Jon Stewart pulls a deft reversal with cutting Weiner satire.
Aquatech will provide a third stage reverse osmosis unit for the plant.
'She's our friend': GOP reverses course, doesn't demote Lisa Murkowski.
Federal Task Force Releases Final Strategy for Reversing Deterioration of Gulf Ecosystem.
An exhibition now at the Newark Museum is a reversal of expectations.
Norm Coleman, contra Romney, says Roe v Wade "not going to be reversed".
The announcement reverses City Council's decision in June to stop mailing out the pink notices.
On Sept 12, a Los Angeles judge reversed a jury's $78 million fraud verdict against a pay-phone business Bill Simon ran in partnership with a convicted Florida drug kingpin.
9th Circuit Court of Appeals, by a 6-5 vote, reverses an earlier immigration ruling.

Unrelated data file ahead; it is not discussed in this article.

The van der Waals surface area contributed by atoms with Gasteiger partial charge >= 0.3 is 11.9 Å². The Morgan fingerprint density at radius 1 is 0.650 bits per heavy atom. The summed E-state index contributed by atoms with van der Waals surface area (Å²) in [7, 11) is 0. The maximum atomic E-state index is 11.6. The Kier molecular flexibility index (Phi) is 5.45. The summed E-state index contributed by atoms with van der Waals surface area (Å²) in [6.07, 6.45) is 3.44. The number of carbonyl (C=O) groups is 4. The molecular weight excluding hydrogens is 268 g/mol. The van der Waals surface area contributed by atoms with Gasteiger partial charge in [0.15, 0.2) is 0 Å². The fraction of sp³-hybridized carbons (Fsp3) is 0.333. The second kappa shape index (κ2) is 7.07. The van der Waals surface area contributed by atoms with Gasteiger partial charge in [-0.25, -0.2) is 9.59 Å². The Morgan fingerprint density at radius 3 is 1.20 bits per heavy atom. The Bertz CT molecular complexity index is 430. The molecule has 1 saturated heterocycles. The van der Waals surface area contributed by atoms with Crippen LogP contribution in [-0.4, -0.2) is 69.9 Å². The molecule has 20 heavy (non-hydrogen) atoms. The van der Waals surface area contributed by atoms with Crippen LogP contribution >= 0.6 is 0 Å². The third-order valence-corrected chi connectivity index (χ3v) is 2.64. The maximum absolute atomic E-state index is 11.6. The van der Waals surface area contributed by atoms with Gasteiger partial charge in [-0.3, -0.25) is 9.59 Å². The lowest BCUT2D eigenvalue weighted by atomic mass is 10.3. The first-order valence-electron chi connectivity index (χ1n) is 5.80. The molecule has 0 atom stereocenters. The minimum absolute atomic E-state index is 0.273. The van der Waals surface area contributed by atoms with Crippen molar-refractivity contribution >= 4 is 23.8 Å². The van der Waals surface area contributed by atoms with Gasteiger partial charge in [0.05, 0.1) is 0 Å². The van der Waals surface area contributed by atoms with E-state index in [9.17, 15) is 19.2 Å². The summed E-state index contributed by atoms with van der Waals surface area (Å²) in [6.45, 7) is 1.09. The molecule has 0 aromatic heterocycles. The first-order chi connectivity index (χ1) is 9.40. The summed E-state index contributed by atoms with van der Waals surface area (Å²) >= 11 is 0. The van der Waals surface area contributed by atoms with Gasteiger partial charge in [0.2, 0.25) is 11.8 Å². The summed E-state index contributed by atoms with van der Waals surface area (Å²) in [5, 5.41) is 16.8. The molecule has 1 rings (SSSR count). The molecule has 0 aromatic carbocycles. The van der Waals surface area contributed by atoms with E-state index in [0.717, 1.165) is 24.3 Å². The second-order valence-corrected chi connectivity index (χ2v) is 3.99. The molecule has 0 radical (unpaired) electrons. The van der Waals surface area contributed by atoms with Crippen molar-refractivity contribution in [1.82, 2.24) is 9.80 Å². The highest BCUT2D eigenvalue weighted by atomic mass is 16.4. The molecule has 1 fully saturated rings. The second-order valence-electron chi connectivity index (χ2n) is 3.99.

EPA Reverses Controversial 'Human Guinea Pig ' Rule.
Now a whole cluster is reversed due to the forced reversal of a “seed” cluster, when the sample is optimized again.
Susceptibility and Percolation in 2D Random Field Ising Magnets
One can associate an electric network to a reversible random walk (X, P ) with reversibility measure m in the following way.
Classification on the average of random walks
To be speciﬁc, for δE (t) we have reversibility provided t < τcl , while for P (t) we have reversibility for t < ¯h/Γ.
Quantum Irreversibility of Energy Spreading
Both properties can combine in the four possible alternatives: a.- Time-reversal invariance and reversibility.
The cosmological origin of time-asymmetry
Pseudo-random operators from the universal classes with time-reversal symmetry may help a quantum computer simulate systems with time-reversal symmetries.
Pseudo-random operators of the circular ensembles